To turn the other cheek means to avoid seeking retaliation or revenge for a purposeful injury or insult. The idea is to be the bigger person, avoid an escalation of the problem, and to perhaps make the perpetrator look bad in the process due to their own bad behaviors.
For example, if a colleague gloats and makes you feel bad over getting a position you wanted, you might turn the other cheek and congratulate them rather than calling them out on their rudeness.
The expression is an idiom with origins in the Bible and has been used figuratively for thousands of years to express forgiveness and avoid conflict. Even though this idiom is well-known around the world, figurative uses of phrases are important to the English language to create connections with an author’s message.
Keep reading to understand the full meaning behind the term and how to use it through various sentence examples.
What is the Meaning of Turn the Other Cheek?
To turn the other cheek is an idiom that infers you will not retaliate or take action against someone when you have been wronged or injured by them. It is generally considered a Christian doctrine that promotes nonviolence and forgiveness.
However, one may choose to turn the other cheek simply because an altercation is not worth the effort and may escalate. Others argue that it is actually meant to maintain honor and is a way to shame the wrongdoer through resistance to humiliation.
- Despite being insulted, Jane decided to turn the other cheek and respond with kindness.
- The politician faced harsh criticism but decided to turn the other cheek and focus on her agenda.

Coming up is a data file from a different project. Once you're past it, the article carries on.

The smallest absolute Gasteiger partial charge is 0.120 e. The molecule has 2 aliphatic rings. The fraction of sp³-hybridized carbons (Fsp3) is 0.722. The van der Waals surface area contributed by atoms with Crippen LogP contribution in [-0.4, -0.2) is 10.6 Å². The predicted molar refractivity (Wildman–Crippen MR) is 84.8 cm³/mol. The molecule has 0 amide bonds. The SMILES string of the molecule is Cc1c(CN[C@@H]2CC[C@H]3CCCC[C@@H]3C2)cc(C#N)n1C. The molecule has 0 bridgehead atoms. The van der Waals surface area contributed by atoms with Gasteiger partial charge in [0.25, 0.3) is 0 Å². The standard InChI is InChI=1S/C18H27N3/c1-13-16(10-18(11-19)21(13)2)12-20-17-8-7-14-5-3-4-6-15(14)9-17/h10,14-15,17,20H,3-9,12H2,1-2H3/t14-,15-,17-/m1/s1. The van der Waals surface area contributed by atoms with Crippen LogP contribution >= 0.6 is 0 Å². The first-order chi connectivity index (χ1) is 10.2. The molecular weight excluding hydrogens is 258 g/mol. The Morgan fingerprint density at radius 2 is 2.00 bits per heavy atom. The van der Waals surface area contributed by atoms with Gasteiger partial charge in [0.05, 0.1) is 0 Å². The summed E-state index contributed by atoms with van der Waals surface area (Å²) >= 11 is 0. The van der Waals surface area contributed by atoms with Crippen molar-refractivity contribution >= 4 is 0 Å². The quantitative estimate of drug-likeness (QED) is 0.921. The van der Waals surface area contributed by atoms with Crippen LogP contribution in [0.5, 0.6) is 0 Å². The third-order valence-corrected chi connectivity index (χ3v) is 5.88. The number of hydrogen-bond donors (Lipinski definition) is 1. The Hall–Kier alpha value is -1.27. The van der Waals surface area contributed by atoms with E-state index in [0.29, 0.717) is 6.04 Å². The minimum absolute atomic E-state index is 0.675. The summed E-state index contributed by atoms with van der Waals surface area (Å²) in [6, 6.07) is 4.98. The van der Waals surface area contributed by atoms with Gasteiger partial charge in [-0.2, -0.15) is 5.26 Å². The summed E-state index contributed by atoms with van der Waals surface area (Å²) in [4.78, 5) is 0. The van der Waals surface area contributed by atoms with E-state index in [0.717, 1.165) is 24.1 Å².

- The teacher advised the students to turn the other cheek and avoid arguments or conflicts.
Turn the Other Cheek Origins
The expression turn the other cheek is taken from the Sermon on the Mount found in the New Testament in the Bible in which Jesus exhorts his followers on how to live.
- But I say unto you, That ye resist not evil: but whosoever shall smite thee on thy right cheek, turn to him the other also.
- And unto him that smiteth thee on the one cheek offer also the other; and him that taketh away thy cloke forbid not to take thy coat also.
Despite its long and illustrious use, the meaning behind turning the other cheek has long been debated by various social scientists and those seeking to interpret the Bible for their own uses.
The term’s initial use suggests forgiveness, but it also strongly supports the idea that ensuing violence isn’t worth it; by being the bigger person, you are showing that you will not be shamed or humiliated by the perpetrator. Often, in these scenarios, the person speaking or acting in a harmful manner ends up looking poorly.